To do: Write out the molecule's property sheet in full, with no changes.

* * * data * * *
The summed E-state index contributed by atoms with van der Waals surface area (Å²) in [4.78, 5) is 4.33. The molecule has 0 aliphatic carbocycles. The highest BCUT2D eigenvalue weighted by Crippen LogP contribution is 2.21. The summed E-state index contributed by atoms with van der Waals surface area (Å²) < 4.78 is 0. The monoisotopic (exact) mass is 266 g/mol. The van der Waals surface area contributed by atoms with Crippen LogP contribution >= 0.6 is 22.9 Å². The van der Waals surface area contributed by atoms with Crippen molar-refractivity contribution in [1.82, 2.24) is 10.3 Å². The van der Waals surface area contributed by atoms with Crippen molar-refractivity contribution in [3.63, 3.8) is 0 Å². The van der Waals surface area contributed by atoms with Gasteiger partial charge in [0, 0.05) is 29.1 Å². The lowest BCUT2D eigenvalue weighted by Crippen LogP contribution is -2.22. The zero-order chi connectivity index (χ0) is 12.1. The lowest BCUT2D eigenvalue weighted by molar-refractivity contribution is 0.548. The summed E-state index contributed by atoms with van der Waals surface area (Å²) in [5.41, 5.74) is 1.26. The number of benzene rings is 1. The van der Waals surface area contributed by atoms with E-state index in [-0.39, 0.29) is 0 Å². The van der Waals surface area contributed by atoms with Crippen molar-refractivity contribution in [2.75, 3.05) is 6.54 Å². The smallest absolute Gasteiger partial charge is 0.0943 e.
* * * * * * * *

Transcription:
The summed E-state index contributed by atoms with van der Waals surface area (Å²) in [4.78, 5) is 4.33. The molecule has 0 aliphatic carbocycles. The highest BCUT2D eigenvalue weighted by Crippen LogP contribution is 2.21. The summed E-state index contributed by atoms with van der Waals surface area (Å²) < 4.78 is 0. The monoisotopic (exact) mass is 266 g/mol. The van der Waals surface area contributed by atoms with Crippen LogP contribution >= 0.6 is 22.9 Å². The van der Waals surface area contributed by atoms with Crippen molar-refractivity contribution in [1.82, 2.24) is 10.3 Å². The van der Waals surface area contributed by atoms with Crippen molar-refractivity contribution in [3.63, 3.8) is 0 Å². The van der Waals surface area contributed by atoms with Gasteiger partial charge in [0, 0.05) is 29.1 Å². The lowest BCUT2D eigenvalue weighted by Crippen LogP contribution is -2.22. The zero-order chi connectivity index (χ0) is 12.1. The lowest BCUT2D eigenvalue weighted by molar-refractivity contribution is 0.548. The summed E-state index contributed by atoms with van der Waals surface area (Å²) in [5.41, 5.74) is 1.26. The number of benzene rings is 1. The van der Waals surface area contributed by atoms with E-state index in [-0.39, 0.29) is 0 Å². The van der Waals surface area contributed by atoms with Crippen molar-refractivity contribution in [2.75, 3.05) is 6.54 Å². The smallest absolute Gasteiger partial charge is 0.0943 e.